Q. When you play Serena, how hard is it not to play against her reputation, given that she tends to raise her level and play great in Grand Slam finals?

DINARA SAFINA: I never played against her in Grand Slam final, so let’s see how it’s gonna be on Saturday.

Q. If you would have the choice, would you prefer to play with the roof open or closed? Does that make any difference to you?

DINARA SAFINA: No, closed. It’s impossible to walk outside.

Q. But it’s going to be Saturday night.

DINARA SAFINA: Oh, Saturday night? Whatever.

Q. Doesn’t make any difference to the game? Svetlana said, for instance, that it was a huge advantage for Serena to play kind of indoors because of her serve.

DINARA SAFINA: Well, for her it was different because they started the match with the open roof and then they closed the roof. Then it’s difficult maybe to adjust. Somebody maybe adjusts faster and someone slower.

But if you start the match open or close, the roof, I don’t know.

Q. Where would you have to improve today, if anywhere, to win on Saturday night?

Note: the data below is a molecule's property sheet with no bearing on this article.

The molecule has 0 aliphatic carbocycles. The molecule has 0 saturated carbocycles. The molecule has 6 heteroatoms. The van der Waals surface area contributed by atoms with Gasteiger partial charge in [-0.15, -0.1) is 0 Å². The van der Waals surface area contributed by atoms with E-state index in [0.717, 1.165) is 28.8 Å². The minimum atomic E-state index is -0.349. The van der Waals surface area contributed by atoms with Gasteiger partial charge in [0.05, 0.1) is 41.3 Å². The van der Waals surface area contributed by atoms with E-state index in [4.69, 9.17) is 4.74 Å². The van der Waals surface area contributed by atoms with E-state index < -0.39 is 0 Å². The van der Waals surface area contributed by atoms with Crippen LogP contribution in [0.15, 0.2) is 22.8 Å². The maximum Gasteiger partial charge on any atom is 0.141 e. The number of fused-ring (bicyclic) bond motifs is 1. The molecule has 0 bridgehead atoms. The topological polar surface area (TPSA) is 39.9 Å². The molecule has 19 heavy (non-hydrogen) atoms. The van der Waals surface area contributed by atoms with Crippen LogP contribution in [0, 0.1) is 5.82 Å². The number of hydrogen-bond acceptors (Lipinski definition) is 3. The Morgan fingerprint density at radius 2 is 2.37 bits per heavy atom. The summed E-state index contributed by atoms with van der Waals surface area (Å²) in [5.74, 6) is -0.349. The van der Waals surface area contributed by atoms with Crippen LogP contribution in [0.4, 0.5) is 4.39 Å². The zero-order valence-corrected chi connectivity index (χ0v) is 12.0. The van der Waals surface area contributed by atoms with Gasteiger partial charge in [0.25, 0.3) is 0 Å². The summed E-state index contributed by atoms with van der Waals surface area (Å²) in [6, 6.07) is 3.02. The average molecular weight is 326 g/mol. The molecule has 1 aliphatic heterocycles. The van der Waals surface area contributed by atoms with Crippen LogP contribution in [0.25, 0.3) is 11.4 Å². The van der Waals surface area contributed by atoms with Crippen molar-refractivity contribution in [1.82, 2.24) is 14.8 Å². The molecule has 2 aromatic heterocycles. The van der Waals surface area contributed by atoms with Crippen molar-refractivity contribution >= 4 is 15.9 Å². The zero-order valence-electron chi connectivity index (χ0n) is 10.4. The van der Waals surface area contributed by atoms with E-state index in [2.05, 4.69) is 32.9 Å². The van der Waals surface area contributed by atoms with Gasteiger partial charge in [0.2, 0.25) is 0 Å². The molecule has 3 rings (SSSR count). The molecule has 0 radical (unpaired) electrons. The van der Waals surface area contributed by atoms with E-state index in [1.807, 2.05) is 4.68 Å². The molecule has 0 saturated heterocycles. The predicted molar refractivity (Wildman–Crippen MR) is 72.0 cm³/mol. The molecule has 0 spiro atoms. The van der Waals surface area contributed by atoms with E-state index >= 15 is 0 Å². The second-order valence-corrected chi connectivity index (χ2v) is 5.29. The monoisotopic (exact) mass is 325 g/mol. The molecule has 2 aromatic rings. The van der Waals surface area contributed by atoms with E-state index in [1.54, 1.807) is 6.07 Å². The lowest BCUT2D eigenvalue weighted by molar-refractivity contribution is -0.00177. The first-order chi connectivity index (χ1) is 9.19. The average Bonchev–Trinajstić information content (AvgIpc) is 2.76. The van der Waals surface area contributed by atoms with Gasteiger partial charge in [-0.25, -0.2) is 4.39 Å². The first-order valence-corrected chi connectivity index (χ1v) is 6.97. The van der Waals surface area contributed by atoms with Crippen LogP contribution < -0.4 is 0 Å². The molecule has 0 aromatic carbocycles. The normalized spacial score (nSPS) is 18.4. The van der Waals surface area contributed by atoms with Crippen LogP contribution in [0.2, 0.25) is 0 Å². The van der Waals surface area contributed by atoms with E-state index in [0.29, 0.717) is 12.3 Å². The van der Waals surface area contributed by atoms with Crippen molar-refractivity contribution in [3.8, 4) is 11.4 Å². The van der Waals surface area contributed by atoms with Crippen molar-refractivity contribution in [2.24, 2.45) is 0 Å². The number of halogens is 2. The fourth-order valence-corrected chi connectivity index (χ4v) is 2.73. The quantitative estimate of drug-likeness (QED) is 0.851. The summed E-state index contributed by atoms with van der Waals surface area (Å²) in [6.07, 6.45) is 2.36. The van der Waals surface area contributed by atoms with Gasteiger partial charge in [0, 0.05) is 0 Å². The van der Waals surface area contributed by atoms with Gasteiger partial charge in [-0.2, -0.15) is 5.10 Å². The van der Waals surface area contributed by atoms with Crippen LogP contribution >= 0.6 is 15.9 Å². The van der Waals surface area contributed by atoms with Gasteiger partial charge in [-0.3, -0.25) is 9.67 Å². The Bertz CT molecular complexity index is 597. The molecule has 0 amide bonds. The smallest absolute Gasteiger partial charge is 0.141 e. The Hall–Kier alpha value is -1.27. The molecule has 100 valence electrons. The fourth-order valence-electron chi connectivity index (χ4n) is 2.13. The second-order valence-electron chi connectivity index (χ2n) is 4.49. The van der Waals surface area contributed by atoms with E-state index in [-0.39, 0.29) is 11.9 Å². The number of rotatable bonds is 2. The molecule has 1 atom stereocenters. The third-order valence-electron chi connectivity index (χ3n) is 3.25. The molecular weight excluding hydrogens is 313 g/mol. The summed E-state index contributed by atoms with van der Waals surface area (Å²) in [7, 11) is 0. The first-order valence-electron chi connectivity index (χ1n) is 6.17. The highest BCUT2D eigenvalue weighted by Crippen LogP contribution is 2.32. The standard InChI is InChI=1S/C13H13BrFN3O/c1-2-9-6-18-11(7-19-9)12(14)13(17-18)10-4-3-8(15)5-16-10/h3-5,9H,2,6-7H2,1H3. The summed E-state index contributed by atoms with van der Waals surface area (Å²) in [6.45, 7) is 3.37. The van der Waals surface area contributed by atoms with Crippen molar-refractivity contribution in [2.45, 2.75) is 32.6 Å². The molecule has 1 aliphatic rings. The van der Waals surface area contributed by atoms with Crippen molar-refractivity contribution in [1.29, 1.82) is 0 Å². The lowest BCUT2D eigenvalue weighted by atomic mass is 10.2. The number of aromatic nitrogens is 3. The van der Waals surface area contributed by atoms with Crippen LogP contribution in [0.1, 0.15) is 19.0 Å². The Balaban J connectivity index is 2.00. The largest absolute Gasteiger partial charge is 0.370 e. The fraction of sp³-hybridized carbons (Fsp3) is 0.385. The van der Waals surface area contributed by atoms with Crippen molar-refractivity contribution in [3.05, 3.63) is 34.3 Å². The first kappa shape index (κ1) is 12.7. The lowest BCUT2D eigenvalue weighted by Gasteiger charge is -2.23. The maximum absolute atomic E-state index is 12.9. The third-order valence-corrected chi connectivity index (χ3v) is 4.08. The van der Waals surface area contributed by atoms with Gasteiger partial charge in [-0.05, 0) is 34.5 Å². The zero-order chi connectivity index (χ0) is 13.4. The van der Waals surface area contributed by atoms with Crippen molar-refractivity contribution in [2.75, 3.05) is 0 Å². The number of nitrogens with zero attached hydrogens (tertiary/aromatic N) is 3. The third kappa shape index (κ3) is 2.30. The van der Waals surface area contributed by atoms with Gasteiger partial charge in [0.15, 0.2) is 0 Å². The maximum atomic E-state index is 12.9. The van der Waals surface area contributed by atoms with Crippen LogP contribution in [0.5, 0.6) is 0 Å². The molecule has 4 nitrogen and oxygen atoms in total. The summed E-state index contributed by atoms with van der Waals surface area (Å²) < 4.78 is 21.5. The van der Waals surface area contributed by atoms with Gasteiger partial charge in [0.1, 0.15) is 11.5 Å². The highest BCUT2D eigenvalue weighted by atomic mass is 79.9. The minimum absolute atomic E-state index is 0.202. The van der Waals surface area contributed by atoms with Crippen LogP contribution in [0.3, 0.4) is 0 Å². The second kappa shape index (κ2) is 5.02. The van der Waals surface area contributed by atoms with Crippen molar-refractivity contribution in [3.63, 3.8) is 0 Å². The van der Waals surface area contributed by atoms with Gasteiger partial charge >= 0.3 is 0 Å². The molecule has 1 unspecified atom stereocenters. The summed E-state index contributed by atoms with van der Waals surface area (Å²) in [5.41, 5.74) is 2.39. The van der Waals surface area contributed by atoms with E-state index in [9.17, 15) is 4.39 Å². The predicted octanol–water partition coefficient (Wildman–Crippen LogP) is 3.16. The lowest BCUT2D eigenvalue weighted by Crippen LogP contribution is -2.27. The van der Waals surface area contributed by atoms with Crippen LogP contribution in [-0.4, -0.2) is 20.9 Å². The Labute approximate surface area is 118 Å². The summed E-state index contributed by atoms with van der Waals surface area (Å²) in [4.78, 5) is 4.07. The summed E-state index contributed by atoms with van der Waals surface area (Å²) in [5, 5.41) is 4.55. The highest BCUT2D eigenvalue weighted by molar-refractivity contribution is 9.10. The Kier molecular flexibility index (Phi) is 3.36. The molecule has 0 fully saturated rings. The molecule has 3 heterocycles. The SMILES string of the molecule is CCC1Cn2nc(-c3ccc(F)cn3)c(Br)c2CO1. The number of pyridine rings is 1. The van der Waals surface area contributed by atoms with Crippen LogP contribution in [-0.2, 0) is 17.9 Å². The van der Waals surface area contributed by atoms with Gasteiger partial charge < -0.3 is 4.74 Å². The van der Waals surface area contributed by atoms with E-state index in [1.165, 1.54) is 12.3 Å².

DINARA SAFINA: I don’t know. I think I beat player who has been playing some very solid tennis for the end of the season and since the beginning of the year. I mean, she win all the matches easy here to get to the semifinal and I beat her pretty solid today. I think it was a great match today.

Q. We are too far ahead, of course, but when Marat won his first Grand Slam he had some chilled vodka brought in. I’m just wondering what your preferred celebration beverage might be if that happens.

DINARA SAFINA: What did he brought?

Q. Vodka.

DINARA SAFINA: I’m not drinking any alcohol. The most you will see me drinking is some pure water.

Q. Afterwards? If you won?

DINARA SAFINA: I don’t drink so much. Maximum I can drink is maybe glass of wine. I don’t drink any alcohol.

Q. When your brother won here and the US Open, it was a big celebration in your parents’ house, I imagine. What about you? Would they celebrate in the same way, or a little less because they’re getting used to the triumph of your brother? And do you think they expect more from your brother or from yourself?

DINARA SAFINA: I don’t know. Well, I guess we gonna ‑‑ because my brother is also gonna be in Moscow, so I guess we gonna you have a big dinner together and enjoy the day.

Well, and me, I will leave soon because I will have another tournament coming up, Dubai, and back to train.

Q. My question was if you think they expected more of him or you to win, and it would make a difference for them?